It is also interesting to note that low online sales for beauty are not inevitable. China is a great counterexample: from about 4% share of sales closed online in 2010, the figure skyrocketed to 21.5% in 2015 (source: Euromonitor International, Fung Global Retail & Technology).
In a separate article, we analyzed 9 ways beauty brands tackle low e-commerce sales.
How did Beauty fall behind?
While the comparison between beauty and fashion seems relevant, how can one explain why Beauty underperforms online? We will look at a handful of probable reasons.
Traditional brands and retailers were late to the party
Contrary to the fashion industry which was always fragmented, the job of beauty brands used to be easy. They had a handful of distributors in each country and a few select retailers to work with (Sephora, Boots, Nocibé, Marionnaud, Douglas, Ulta). Those retailers launched their e-commerce websites no later than the rest (Sephora launched sephora.com in 1999), and so e-commerce was simple: just an extension of traditional relations.
Smaller designers and small cosmetic brands had to fight for department stores to put them on the shelf. Additionally, the tight relations between brands and retailers was an extra barrier to entry for new retail players.
In such a favorable situation, established cosmetic brands may have not seen the urgency to move online. However, the emergence of widespread e-commerce rapidly broke down the barriers for new entrants. The concomitant rise of independent beauty brands like Colourpop and KKW Beauty removed the need to deal with traditional brands. Indeed, many innovative retailers (or equivalent services like Birchbox) built their success without any help from established brands.
Cosmetics are tied to groceries
In the US, supermarkets are very slow to move online. The share of grocery products sold in traditional retail was still 98.4% in 2016. While high-end makeup and fragrances tend to steal the show, we should keep in mind that many purchases are mass-market cosmetics from grocery retailers. As such, it is unsurprising that the trends in beauty and grocery shopping be correlated.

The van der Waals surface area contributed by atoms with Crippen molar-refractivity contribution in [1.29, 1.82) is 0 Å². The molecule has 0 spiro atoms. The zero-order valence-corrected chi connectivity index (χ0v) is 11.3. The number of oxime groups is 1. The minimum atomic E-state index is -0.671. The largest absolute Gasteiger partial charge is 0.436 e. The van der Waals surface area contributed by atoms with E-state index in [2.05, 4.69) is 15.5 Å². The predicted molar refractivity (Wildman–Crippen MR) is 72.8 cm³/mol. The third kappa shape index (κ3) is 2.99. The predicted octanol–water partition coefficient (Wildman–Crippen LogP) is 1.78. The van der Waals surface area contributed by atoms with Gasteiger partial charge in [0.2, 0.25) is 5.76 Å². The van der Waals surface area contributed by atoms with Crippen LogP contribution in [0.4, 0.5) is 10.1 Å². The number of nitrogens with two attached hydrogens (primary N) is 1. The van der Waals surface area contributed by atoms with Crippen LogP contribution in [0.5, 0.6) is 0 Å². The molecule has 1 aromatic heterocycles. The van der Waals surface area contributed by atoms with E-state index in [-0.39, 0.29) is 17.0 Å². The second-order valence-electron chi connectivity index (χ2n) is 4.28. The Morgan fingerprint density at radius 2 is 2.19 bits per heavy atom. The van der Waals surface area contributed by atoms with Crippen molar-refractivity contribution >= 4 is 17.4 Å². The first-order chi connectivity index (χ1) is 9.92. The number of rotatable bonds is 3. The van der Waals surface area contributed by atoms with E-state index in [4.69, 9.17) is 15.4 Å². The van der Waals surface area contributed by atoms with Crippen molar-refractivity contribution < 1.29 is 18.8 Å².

Slow growth for online groceries probably means slow growth for online cosmetics and beauty. In any case, it is definitely a metrics that beauty brands should monitor.
What will drive the growth of beauty online?
In a world where shoppers spend less time in the store, clerks are no longer the preferred advisor. Influencers have a crucial role in brand discovery and recommendation. While most of the content from influencers is consumed online (YouTube and Instagram lead the pack), the influence naturally stretches to all retail sales.
However, the first brands who were successful in capitalizing on influencer marketing were challenger brands, some of which mostly sell online. Influencers helped contest the status quo and eased the emergence of new beauty trends. They are also a big part of the success of Instagram shopping.
Of course, established brands were quick to react and invested in influencer marketing with budgets only them could commit. They hired the best, most influent beauty YouTubers and Instagramers. Yet sometimes the best seems to be the enemy of the good; some campaigns backlashed. Overall, the industry realized that top influencers don't convert as well as micro-influencers (5K to 15K followers). So there is something to look into here: how can brand work with large numbers of small influencers rather than strike million-dollar deals with rising stars? Services like Ifluenz that let brands create large-scale campaigns with many influencers at a time may be part of the solution.